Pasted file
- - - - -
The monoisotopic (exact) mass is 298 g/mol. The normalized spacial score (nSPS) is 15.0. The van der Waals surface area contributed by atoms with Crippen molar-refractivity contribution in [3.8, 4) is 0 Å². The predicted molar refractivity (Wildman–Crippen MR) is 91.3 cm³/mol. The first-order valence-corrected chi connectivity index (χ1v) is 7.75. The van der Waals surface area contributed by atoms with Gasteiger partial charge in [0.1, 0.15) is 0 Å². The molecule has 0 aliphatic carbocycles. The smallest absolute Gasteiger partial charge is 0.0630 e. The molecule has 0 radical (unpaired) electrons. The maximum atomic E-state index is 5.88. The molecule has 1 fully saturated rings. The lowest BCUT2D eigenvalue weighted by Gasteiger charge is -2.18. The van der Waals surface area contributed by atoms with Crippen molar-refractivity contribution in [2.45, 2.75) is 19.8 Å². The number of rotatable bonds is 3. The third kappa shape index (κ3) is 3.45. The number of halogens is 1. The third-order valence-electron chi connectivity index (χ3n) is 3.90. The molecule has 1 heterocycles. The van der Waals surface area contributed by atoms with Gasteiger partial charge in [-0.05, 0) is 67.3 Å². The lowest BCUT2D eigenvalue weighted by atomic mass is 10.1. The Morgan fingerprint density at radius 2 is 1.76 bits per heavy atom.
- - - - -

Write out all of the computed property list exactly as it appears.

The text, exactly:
The monoisotopic (exact) mass is 298 g/mol. The normalized spacial score (nSPS) is 15.0. The van der Waals surface area contributed by atoms with Crippen molar-refractivity contribution in [3.8, 4) is 0 Å². The predicted molar refractivity (Wildman–Crippen MR) is 91.3 cm³/mol. The first-order valence-corrected chi connectivity index (χ1v) is 7.75. The van der Waals surface area contributed by atoms with Gasteiger partial charge in [0.1, 0.15) is 0 Å². The molecule has 0 aliphatic carbocycles. The smallest absolute Gasteiger partial charge is 0.0630 e. The molecule has 0 radical (unpaired) electrons. The maximum atomic E-state index is 5.88. The molecule has 1 fully saturated rings. The lowest BCUT2D eigenvalue weighted by Gasteiger charge is -2.18. The van der Waals surface area contributed by atoms with Crippen molar-refractivity contribution in [2.45, 2.75) is 19.8 Å². The number of rotatable bonds is 3. The third kappa shape index (κ3) is 3.45. The number of halogens is 1. The third-order valence-electron chi connectivity index (χ3n) is 3.90. The molecule has 1 heterocycles. The van der Waals surface area contributed by atoms with Gasteiger partial charge in [-0.05, 0) is 67.3 Å². The lowest BCUT2D eigenvalue weighted by atomic mass is 10.1. The Morgan fingerprint density at radius 2 is 1.76 bits per heavy atom.